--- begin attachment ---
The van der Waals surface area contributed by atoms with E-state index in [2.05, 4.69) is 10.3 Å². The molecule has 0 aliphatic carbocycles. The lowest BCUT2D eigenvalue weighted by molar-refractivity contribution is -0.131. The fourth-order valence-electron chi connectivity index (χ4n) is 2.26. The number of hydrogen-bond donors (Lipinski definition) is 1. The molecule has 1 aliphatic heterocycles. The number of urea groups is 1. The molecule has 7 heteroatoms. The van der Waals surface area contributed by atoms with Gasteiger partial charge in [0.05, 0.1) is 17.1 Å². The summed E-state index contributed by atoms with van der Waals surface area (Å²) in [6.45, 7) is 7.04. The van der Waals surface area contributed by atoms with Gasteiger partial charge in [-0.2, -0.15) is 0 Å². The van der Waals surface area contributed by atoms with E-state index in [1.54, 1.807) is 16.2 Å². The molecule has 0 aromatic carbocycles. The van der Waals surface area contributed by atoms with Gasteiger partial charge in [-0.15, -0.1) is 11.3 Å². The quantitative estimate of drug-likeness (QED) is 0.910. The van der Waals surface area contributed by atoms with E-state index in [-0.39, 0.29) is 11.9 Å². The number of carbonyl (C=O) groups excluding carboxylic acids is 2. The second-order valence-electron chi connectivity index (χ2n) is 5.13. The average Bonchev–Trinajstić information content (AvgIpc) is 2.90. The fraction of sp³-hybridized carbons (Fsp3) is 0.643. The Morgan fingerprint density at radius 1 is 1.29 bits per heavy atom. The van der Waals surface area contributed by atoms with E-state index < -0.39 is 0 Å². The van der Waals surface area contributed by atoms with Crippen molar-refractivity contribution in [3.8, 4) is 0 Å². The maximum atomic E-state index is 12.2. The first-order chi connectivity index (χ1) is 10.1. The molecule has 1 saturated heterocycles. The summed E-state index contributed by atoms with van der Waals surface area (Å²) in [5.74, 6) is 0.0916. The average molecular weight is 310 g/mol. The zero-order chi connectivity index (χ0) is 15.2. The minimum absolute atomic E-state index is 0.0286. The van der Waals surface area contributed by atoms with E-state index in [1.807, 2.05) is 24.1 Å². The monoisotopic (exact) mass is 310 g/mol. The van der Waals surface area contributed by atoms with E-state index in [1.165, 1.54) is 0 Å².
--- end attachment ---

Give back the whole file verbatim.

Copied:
The van der Waals surface area contributed by atoms with E-state index in [2.05, 4.69) is 10.3 Å². The molecule has 0 aliphatic carbocycles. The lowest BCUT2D eigenvalue weighted by molar-refractivity contribution is -0.131. The fourth-order valence-electron chi connectivity index (χ4n) is 2.26. The number of hydrogen-bond donors (Lipinski definition) is 1. The molecule has 1 aliphatic heterocycles. The number of urea groups is 1. The molecule has 7 heteroatoms. The van der Waals surface area contributed by atoms with Gasteiger partial charge in [0.05, 0.1) is 17.1 Å². The summed E-state index contributed by atoms with van der Waals surface area (Å²) in [6.45, 7) is 7.04. The van der Waals surface area contributed by atoms with Gasteiger partial charge in [-0.2, -0.15) is 0 Å². The van der Waals surface area contributed by atoms with E-state index in [1.54, 1.807) is 16.2 Å². The molecule has 0 aromatic carbocycles. The van der Waals surface area contributed by atoms with Gasteiger partial charge in [-0.15, -0.1) is 11.3 Å². The quantitative estimate of drug-likeness (QED) is 0.910. The van der Waals surface area contributed by atoms with E-state index in [-0.39, 0.29) is 11.9 Å². The number of carbonyl (C=O) groups excluding carboxylic acids is 2. The second-order valence-electron chi connectivity index (χ2n) is 5.13. The average Bonchev–Trinajstić information content (AvgIpc) is 2.90. The fraction of sp³-hybridized carbons (Fsp3) is 0.643. The Morgan fingerprint density at radius 1 is 1.29 bits per heavy atom. The van der Waals surface area contributed by atoms with E-state index < -0.39 is 0 Å². The van der Waals surface area contributed by atoms with Crippen molar-refractivity contribution in [3.8, 4) is 0 Å². The maximum atomic E-state index is 12.2. The first-order chi connectivity index (χ1) is 10.1. The molecule has 1 saturated heterocycles. The summed E-state index contributed by atoms with van der Waals surface area (Å²) in [5.74, 6) is 0.0916. The average molecular weight is 310 g/mol. The zero-order chi connectivity index (χ0) is 15.2. The minimum absolute atomic E-state index is 0.0286. The van der Waals surface area contributed by atoms with E-state index in [1.807, 2.05) is 24.1 Å². The monoisotopic (exact) mass is 310 g/mol. The van der Waals surface area contributed by atoms with E-state index in [1.165, 1.54) is 0 Å².